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Why Real Love Is Hard Work

rainbow loomA month into our relationship, my now-husband asked me, “Where do you see yourself in five years?”

I didn’t hesitate.

“As a nun in a third-world country doing missionary work,” I said.


Somewhere around that time I also told him it would be five years before I slept with him. It was the quickest five years of my life.

I had a few issues.

A few.

Major abandonment and rejection issues from a dad who, according to my mom, left “us” because the birth of my twin sister and me was two too many girls. That warm fuzzy was compounded by a few bad sexual experiences in high school, which I’m sure I haven’t resolved completely because I blacked out and don’t know what happened.

This left me a relationship moron, someone who would freak out if a relationship lasted more than four weeks.

I still don’t understand how Eric calmed me down enough to enter week five, let alone pass 20 years this October.

I’m still awkward when it comes to love and sex and anything related to a relationship because, even though I have spent the last 20 years with a man who loves me unconditionally, I still feel substantial cavities in my self-worth that make it hard to trust and be vulnerable, to be naked without being self-conscious.

According to shame expert Brené Brown, “vulnerability is our most accurate measurement of courage.” So I guess courage is what I need to pray for, even over love.

I often wonder if I would be so depressed had I chosen to be a nun in a third-world country or in some peaceful cloister — if family life is meant for people with more solid footing in the world. I spend way too much time fantasizing about an imaginary existence, like in the movie Avatar, where I can live inside somebody else’s body and be free and naked — completely uninhibited — as I ride those exotic mammoth birds. I cling to certain people, places, and things where there is an intensity that I mistake for intimacy.

Of course, the third-world country and the convent would be hiding places for me, an appropriate ducking spot for a person with my kind of baggage. The Avatar fantasies are cop-outs, as well. They merely flood my bloodstream with dopamine to provide me an escape from my reality, which is full of work.

“Love hunger … is the God-given need to love and be loved that is born into every human infant,” explain authors Robert Hemfelt, Ed.D, Frank Minirth, M.D., and Paul Meier, M.D. in their bestseller, Love Is a Choice. “It is a legitimate need that must be met from cradle to grave. If children are deprived of love — if that primal need for love is not met — they carry the scars for life.”

I think those of us with depression issues and addiction problems, or, God forbid, both, have to be mindful of this unmet need that is constantly fishing for things to fill the cavity in our souls or at least make it pipe down. We easily mistake the excitement of a new project or an infatuation with the lasting emotion that is love. And when the initial exhilaration dissolves, we’re left with an even bigger chasm in our hearts.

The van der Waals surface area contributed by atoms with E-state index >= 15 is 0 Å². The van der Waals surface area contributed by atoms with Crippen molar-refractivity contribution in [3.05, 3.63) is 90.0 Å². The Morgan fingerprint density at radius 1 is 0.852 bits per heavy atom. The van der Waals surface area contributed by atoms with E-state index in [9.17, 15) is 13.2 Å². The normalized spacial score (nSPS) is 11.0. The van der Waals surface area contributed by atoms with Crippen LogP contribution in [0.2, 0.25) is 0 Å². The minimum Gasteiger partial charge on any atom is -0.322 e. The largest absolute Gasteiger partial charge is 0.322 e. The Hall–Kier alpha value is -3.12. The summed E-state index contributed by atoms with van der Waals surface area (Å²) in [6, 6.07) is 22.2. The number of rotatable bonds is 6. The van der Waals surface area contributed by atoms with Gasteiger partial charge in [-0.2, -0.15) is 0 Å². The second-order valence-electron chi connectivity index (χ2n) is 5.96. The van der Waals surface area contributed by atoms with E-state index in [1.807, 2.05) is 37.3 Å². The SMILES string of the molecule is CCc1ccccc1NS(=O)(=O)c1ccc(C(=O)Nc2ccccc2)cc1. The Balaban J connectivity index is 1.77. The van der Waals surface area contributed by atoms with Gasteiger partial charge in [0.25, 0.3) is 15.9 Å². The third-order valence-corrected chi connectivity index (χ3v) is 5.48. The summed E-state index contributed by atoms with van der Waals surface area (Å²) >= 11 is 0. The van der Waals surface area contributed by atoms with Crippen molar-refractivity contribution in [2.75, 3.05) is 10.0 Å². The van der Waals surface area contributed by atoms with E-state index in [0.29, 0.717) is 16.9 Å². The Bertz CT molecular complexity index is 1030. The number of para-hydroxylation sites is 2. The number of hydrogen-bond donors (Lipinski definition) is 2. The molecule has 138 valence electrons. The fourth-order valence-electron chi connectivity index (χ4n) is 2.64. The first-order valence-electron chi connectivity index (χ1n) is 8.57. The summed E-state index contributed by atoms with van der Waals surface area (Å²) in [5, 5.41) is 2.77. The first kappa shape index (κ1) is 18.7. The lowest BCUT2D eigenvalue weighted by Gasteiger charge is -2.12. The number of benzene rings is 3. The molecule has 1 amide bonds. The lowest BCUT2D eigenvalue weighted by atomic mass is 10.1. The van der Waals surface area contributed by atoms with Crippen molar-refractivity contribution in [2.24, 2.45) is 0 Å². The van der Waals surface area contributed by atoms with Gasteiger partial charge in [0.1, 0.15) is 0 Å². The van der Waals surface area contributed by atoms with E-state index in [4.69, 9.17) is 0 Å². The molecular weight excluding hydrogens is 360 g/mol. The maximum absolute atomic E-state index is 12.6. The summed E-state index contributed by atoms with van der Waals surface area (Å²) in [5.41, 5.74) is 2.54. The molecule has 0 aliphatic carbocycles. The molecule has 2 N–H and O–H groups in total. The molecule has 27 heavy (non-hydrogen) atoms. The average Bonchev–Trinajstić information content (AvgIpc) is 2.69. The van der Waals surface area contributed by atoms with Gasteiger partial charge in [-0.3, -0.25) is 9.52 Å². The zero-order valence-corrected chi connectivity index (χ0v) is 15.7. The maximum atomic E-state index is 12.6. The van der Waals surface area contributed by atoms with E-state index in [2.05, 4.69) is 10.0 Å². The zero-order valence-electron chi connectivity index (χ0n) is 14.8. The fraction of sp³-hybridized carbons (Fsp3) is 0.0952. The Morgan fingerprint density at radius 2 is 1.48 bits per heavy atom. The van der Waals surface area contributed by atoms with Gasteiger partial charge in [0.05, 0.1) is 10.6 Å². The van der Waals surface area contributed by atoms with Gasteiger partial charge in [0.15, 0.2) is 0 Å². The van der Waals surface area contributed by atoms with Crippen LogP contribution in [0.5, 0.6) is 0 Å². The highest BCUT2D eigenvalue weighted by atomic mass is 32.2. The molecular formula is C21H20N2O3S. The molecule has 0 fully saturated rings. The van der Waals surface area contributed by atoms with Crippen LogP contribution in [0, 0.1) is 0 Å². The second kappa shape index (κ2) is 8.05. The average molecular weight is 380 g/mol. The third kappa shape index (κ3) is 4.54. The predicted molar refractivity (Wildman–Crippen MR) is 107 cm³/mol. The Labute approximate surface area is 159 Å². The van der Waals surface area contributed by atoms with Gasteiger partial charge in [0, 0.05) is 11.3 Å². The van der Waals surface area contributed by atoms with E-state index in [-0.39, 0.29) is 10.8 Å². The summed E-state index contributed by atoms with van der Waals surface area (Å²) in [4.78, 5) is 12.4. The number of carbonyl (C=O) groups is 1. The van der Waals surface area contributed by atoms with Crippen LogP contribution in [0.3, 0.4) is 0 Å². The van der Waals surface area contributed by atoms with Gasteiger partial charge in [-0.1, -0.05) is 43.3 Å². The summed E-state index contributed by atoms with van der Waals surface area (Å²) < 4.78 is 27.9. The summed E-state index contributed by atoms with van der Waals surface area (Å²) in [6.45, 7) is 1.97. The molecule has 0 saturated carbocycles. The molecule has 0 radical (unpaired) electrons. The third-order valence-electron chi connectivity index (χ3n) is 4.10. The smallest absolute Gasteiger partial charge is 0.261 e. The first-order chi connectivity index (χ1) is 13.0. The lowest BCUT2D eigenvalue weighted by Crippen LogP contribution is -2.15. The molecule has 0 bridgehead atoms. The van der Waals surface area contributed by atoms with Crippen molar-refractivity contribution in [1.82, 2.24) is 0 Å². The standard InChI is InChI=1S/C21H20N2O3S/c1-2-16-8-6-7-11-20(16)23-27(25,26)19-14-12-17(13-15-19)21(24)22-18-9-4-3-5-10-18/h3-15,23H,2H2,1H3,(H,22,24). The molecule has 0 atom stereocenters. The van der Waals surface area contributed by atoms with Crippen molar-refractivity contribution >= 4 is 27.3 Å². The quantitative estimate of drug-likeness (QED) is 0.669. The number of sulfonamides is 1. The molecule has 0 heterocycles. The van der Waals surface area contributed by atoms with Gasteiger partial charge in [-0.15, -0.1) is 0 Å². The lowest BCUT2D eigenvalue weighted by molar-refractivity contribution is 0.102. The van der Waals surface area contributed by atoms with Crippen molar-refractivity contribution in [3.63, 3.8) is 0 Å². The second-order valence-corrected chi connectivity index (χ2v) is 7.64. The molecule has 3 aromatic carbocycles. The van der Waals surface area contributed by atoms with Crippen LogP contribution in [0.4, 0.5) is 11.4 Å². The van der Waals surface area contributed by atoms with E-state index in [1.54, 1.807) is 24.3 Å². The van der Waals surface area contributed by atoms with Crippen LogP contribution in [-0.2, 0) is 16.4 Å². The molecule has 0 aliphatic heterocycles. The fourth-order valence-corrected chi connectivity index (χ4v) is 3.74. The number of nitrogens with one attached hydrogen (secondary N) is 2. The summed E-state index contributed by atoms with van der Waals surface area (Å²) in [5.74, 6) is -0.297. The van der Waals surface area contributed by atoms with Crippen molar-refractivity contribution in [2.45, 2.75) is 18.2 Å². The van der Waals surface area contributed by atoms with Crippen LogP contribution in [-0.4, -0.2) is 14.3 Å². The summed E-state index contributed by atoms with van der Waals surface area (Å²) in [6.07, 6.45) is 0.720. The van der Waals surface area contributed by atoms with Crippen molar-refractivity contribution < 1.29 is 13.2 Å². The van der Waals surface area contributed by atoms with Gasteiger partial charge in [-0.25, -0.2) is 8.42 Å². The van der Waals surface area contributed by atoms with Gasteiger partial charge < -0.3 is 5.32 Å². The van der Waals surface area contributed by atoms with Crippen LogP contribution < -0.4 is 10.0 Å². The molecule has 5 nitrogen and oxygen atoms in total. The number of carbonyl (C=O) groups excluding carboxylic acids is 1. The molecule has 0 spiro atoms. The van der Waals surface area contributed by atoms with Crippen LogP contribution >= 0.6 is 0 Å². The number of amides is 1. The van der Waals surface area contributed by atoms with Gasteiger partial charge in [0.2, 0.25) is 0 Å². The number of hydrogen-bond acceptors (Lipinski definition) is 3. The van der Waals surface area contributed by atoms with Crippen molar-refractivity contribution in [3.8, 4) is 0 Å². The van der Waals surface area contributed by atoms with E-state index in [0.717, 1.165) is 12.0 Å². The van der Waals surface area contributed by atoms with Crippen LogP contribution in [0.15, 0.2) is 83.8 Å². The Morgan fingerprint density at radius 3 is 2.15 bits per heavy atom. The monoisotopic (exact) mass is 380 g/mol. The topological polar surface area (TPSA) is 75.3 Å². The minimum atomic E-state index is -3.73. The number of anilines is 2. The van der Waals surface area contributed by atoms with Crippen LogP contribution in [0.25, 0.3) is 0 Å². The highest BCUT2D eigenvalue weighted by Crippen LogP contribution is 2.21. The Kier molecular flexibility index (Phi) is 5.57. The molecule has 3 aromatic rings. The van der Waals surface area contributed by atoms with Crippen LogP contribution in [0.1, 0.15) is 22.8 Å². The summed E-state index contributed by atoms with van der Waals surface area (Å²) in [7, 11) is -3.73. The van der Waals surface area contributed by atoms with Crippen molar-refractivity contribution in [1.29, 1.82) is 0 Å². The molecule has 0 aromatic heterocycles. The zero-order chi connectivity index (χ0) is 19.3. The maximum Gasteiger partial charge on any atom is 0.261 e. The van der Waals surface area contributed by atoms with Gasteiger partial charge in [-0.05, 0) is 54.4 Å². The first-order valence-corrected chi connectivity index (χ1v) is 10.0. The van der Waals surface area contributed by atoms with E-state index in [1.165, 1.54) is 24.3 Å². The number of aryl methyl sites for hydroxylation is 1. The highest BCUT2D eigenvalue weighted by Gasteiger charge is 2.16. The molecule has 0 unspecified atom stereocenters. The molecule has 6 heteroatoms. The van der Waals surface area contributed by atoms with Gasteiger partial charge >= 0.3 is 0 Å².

It’s difficult even for people without love hunger issues, depression, and addiction to recognize that doing the family dishes each night after dinner is love, that folding each other’s underwear is love, that offering to pick up a relative from an airport two hours away in the middle of the night is definitely love.

Raising kids with a partner is not the adventure of missionary life nor is it the serenity of a convent. It’s definitely not the dopamine rush of flying — naked and uninhibited — on a cool, gigantic bird or the equivalent sexual fantasy. It is mundane and wearisome and maddening. It can feel like a nightmare from which you never wake up.

Life may be like a box of chocolates, but love is like a box of Rainbow Loom, the cool kit to make bracelets and necklaces that toy stores couldn’t keep in stock for months last year. If you work a little bit at it each day, you’ll have something beautiful before long. And that will outweigh the frustration you feel when you find those tiny rubber bands all over your house. If you let the box sit, the rubber bands are in place, but all you have are some fantasies in your head of how it could be if you did something else. You have nothing real, and your arms are bare.

Love is hard for me, but I am blessed.

I have a bracelet.

Originally posted on Sanity Break at Everyday Health.

Why Real Love Is Hard Work

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Therese J. Borchard

Therese J. Borchard is a mental health writer and advocate. She is the founder of the online depression communities Project Hope & Beyond and Group Beyond Blue, and is the author of Beyond Blue: Surviving Depression & Anxiety and Making the Most of Bad Genes and The Pocket Therapist. You can reach her at or on Facebook, Twitter, Instagram, or LinkedIn.

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APA Reference
Borchard, T. (2018). Why Real Love Is Hard Work. Psych Central. Retrieved on October 28, 2020, from
Scientifically Reviewed
Last updated: 8 Jul 2018 (Originally: 19 Oct 2014)
Last reviewed: By a member of our scientific advisory board on 8 Jul 2018
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